Objectives: The Veterans Affairs (VA) Health Care System is among the largest integrated health systems in the United States. Many VA enrollees are dual users of Medicare, and little research has examined methods to most accurately predict which veterans will be mostly reliant on VA services in the future. This study examined whether machine learning methods can better predict future reliance on VA primary care compared with traditional statistical methods.
Study design: Observational study of 83,143 VA patients dually enrolled in fee-for-service Medicare using VA and Medicare administrative databases and the 2012 Survey of Healthcare Experiences of Patients.
Methods: The primary outcome was a dichotomous measure denoting whether patients obtained more than 50% of all primary care visits (VA + Medicare) from VA. We compared the performance of 6 candidate models-logistic regression, elastic net regression, decision trees, random forest, gradient boosting machine, and neural network-in predicting 2013 reliance as a function of 61 patient characteristics observed in 2012. We measured performance using the cross-validated area under the receiver operating characteristic (AUROC) metric.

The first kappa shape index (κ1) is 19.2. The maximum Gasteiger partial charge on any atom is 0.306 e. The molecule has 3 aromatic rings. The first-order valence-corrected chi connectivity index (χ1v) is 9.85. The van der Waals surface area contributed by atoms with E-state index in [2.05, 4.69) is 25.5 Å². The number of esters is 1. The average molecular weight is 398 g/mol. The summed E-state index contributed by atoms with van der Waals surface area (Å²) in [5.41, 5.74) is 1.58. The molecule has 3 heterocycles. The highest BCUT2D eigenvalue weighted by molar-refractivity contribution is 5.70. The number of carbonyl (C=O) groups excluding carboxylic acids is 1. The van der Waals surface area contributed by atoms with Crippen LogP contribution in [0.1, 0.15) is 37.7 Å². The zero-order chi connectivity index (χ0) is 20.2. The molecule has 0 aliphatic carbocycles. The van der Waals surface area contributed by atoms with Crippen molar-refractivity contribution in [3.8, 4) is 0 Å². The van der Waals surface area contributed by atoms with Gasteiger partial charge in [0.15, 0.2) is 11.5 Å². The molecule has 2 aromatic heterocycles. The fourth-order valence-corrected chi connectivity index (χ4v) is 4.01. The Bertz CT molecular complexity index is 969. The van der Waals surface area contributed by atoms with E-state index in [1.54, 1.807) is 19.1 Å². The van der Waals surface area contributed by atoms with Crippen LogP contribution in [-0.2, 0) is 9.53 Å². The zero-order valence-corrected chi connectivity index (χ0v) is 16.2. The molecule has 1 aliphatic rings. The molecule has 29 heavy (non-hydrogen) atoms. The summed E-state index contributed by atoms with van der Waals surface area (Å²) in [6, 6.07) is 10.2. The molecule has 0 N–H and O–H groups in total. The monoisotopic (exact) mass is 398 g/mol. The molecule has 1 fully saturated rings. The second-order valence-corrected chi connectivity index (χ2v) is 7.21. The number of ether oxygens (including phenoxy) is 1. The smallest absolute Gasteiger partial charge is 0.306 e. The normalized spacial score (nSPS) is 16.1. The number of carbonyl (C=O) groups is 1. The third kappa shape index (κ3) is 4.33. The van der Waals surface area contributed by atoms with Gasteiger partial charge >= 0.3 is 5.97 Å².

Results: Overall, 72.9% and 74.5% of veterans were mostly VA reliant in 2012 and 2013, respectively. All models had similar average AUROCs, ranging from 0.873 to 0.892. The best-performing model used gradient boosting machine, which exhibited modestly higher AUROC and similar variance compared with standard logistic regression.
Conclusions: The modest gains in performance from the best-performing model, gradient boosting machine, are unlikely to outweigh inherent drawbacks, including computational complexity and limited interpretability compared with traditional logistic regression.